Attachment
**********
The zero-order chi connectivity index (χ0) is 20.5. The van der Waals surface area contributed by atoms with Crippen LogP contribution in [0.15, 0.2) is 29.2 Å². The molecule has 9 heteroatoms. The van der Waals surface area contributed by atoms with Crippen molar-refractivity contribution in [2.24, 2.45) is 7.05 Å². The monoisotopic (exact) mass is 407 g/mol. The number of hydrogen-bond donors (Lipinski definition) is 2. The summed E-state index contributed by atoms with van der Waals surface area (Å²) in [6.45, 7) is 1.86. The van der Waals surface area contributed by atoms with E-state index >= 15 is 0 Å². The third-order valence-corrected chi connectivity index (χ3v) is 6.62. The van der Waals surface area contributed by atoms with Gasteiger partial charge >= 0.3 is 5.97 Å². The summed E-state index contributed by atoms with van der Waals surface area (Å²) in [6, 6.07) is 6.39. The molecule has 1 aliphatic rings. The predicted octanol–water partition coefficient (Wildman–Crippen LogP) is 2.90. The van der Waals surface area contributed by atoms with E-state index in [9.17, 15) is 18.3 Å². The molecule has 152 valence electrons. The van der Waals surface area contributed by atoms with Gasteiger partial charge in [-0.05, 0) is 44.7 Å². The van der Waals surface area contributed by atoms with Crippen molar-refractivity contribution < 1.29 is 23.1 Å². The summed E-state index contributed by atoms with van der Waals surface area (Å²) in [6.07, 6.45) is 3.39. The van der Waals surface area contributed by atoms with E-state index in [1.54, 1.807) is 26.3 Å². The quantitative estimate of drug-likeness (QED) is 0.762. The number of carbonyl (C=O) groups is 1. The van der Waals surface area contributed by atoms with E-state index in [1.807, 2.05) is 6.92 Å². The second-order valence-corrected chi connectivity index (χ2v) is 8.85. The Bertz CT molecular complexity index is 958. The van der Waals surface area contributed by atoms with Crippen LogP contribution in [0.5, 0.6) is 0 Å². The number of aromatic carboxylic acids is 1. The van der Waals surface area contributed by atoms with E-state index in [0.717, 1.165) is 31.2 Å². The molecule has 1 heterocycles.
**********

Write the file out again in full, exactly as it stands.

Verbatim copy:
The zero-order chi connectivity index (χ0) is 20.5. The van der Waals surface area contributed by atoms with Crippen LogP contribution in [0.15, 0.2) is 29.2 Å². The molecule has 9 heteroatoms. The van der Waals surface area contributed by atoms with Crippen molar-refractivity contribution in [2.24, 2.45) is 7.05 Å². The monoisotopic (exact) mass is 407 g/mol. The number of hydrogen-bond donors (Lipinski definition) is 2. The summed E-state index contributed by atoms with van der Waals surface area (Å²) in [6.45, 7) is 1.86. The van der Waals surface area contributed by atoms with E-state index >= 15 is 0 Å². The third-order valence-corrected chi connectivity index (χ3v) is 6.62. The van der Waals surface area contributed by atoms with Gasteiger partial charge >= 0.3 is 5.97 Å². The summed E-state index contributed by atoms with van der Waals surface area (Å²) in [6, 6.07) is 6.39. The molecule has 1 aliphatic rings. The predicted octanol–water partition coefficient (Wildman–Crippen LogP) is 2.90. The van der Waals surface area contributed by atoms with E-state index in [9.17, 15) is 18.3 Å². The molecule has 152 valence electrons. The van der Waals surface area contributed by atoms with Gasteiger partial charge in [-0.05, 0) is 44.7 Å². The van der Waals surface area contributed by atoms with Crippen molar-refractivity contribution < 1.29 is 23.1 Å². The summed E-state index contributed by atoms with van der Waals surface area (Å²) in [6.07, 6.45) is 3.39. The van der Waals surface area contributed by atoms with E-state index in [1.54, 1.807) is 26.3 Å². The quantitative estimate of drug-likeness (QED) is 0.762. The number of carbonyl (C=O) groups is 1. The van der Waals surface area contributed by atoms with E-state index in [1.807, 2.05) is 6.92 Å². The second-order valence-corrected chi connectivity index (χ2v) is 8.85. The Bertz CT molecular complexity index is 958. The van der Waals surface area contributed by atoms with Crippen LogP contribution in [0.5, 0.6) is 0 Å². The number of aromatic carboxylic acids is 1. The van der Waals surface area contributed by atoms with E-state index in [0.717, 1.165) is 31.2 Å². The molecule has 1 heterocycles.